Our previous study found a delay of a few days between the peak of viral proliferation and death in mice 
. In addition, in our present histopathological examination, the virus had already disappeared from the alveoli and alveolar ducts of living mice in the combination therapy and monotherapy groups at 7 days postinfection (). Furthermore, in the presence of an NAI, artificial surfactant increased survival rate in mice but did not diminish viral proliferation ( and ). These observations suggest that viral replication itself is not directly correlated with death of infected mice. Moreover, as shown in our previous study, DAD formation is involved in the death of mice 
. Therefore, it is hypothesized that progression from viral pneumonia to DAD formation is a multistep process. Infection and replication of influenza virus destroys type I/II pneumocytes in pulmonary parenchyma, leading to inflammation in the microenvironment, and this leads to destruction of the alveolar-capillary structure. Accumulation of infected cell debris in the lumen of alveoli, alveolar ducts and bronchioles, influx of protein-rich plasma components from capillaries into the alveolar lumen, and efflux of pulmonary surfactant from the alveolar lumen into the bloodstream then leads to quantitative and qualitative loss of pulmonary surfactant. The loss of pulmonary surfactant is associated with a decline in interfacial activity, resulting in low alveolar compliance, which accelerates formation of DAD with alveolar collapse and hyaline membrane. These pathological situations in pulmonary parenchyma finally disrupt gas exchange between the alveoli and capillaries, and ultimately lead to death. As mentioned above, at least in influenza virus infection, one of the factors responsible for increasing severity of viral pneumonia is thought to be the loss of pulmonary surfactant.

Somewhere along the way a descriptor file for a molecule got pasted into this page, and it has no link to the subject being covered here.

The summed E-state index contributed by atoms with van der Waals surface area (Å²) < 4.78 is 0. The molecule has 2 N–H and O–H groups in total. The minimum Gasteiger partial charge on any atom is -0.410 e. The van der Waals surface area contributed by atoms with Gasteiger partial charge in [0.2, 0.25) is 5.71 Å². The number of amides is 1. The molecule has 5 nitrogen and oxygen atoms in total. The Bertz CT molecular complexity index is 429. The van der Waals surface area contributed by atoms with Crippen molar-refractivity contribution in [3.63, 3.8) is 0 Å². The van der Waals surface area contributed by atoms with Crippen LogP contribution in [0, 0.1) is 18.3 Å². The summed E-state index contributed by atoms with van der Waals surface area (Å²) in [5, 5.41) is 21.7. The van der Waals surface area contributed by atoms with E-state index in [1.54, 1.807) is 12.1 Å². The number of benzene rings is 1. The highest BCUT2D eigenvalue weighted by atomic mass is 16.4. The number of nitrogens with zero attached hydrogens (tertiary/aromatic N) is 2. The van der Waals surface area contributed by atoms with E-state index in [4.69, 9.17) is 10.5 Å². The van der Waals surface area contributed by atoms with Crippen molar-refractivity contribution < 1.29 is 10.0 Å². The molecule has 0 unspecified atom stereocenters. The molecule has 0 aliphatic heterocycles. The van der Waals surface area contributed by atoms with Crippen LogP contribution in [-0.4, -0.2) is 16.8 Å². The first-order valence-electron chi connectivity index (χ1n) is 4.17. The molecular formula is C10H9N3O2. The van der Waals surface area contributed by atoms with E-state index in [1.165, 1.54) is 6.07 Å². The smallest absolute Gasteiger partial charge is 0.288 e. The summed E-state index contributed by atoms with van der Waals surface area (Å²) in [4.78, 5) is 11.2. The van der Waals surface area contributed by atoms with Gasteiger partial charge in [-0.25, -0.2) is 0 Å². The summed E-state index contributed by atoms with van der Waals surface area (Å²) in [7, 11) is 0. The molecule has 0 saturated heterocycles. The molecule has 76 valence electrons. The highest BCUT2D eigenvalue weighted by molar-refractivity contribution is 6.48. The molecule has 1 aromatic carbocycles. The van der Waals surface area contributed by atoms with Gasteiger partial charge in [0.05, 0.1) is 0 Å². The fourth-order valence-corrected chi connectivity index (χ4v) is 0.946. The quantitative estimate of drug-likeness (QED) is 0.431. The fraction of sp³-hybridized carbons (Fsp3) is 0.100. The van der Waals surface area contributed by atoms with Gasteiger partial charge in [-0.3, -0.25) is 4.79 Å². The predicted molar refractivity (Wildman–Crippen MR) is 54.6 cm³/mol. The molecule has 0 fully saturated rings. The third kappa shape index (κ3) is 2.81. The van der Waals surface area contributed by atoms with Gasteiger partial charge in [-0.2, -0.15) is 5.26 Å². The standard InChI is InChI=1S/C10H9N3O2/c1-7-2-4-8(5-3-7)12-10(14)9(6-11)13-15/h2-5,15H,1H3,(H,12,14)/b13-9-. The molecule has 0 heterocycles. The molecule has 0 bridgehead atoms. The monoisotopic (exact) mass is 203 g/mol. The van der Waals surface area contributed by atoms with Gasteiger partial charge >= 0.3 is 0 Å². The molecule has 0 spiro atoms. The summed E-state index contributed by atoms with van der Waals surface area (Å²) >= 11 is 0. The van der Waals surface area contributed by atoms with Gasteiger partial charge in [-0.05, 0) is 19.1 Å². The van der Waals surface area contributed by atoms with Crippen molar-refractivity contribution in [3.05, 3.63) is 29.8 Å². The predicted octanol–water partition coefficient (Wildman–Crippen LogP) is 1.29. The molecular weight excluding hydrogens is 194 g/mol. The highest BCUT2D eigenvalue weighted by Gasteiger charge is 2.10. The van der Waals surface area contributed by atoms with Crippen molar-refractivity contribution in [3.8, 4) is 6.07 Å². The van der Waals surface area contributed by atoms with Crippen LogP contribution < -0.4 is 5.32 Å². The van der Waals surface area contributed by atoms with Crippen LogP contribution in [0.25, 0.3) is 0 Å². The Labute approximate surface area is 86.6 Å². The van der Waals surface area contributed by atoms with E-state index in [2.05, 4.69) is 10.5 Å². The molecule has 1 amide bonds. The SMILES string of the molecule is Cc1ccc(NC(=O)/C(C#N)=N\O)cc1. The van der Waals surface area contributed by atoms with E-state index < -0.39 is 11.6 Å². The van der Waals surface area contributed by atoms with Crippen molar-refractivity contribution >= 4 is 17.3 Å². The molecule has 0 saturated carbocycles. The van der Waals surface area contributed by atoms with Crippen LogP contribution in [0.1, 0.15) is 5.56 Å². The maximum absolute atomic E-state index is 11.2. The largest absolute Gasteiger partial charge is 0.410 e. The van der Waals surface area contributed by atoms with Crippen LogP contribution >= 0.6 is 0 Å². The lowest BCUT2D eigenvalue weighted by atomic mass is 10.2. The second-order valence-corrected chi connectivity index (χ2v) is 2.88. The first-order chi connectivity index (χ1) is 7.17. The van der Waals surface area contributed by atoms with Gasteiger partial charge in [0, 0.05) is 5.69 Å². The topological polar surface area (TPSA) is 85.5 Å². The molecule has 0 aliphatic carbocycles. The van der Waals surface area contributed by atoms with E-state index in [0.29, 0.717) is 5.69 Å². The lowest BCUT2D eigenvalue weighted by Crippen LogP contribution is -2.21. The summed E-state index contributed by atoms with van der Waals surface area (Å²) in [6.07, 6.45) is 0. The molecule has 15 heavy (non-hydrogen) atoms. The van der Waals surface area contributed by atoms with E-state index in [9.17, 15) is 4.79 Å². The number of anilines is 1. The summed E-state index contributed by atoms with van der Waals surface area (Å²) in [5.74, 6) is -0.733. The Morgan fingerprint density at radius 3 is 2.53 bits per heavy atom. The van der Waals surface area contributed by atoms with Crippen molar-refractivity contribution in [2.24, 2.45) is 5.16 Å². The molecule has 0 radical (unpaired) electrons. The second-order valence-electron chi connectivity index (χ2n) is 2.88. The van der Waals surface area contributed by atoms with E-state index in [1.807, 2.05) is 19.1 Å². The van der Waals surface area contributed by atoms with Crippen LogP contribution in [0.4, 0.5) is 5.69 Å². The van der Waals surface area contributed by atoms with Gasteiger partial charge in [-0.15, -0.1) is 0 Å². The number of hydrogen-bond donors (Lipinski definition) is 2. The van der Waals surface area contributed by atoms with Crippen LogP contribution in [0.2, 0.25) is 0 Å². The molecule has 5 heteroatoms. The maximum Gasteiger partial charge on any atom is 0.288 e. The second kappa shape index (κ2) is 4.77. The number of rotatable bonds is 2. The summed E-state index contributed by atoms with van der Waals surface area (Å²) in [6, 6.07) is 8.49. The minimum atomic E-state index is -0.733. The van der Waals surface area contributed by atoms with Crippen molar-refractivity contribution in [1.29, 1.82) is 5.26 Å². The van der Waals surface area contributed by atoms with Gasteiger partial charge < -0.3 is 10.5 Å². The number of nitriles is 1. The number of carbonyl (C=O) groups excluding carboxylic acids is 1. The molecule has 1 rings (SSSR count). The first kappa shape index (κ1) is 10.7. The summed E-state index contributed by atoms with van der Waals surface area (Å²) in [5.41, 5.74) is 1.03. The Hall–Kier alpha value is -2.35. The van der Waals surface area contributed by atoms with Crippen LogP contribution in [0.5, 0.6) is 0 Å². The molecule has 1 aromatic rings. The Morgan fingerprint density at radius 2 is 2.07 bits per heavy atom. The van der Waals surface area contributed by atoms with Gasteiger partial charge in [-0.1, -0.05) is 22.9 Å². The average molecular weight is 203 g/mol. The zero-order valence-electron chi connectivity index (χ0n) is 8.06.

Treatment using exogenous SP-A and SP-D to influenza virus-infected mice has been previously attempted because of the efficacy of their anti-pathogenic functions in cooperation with alveolar macrophages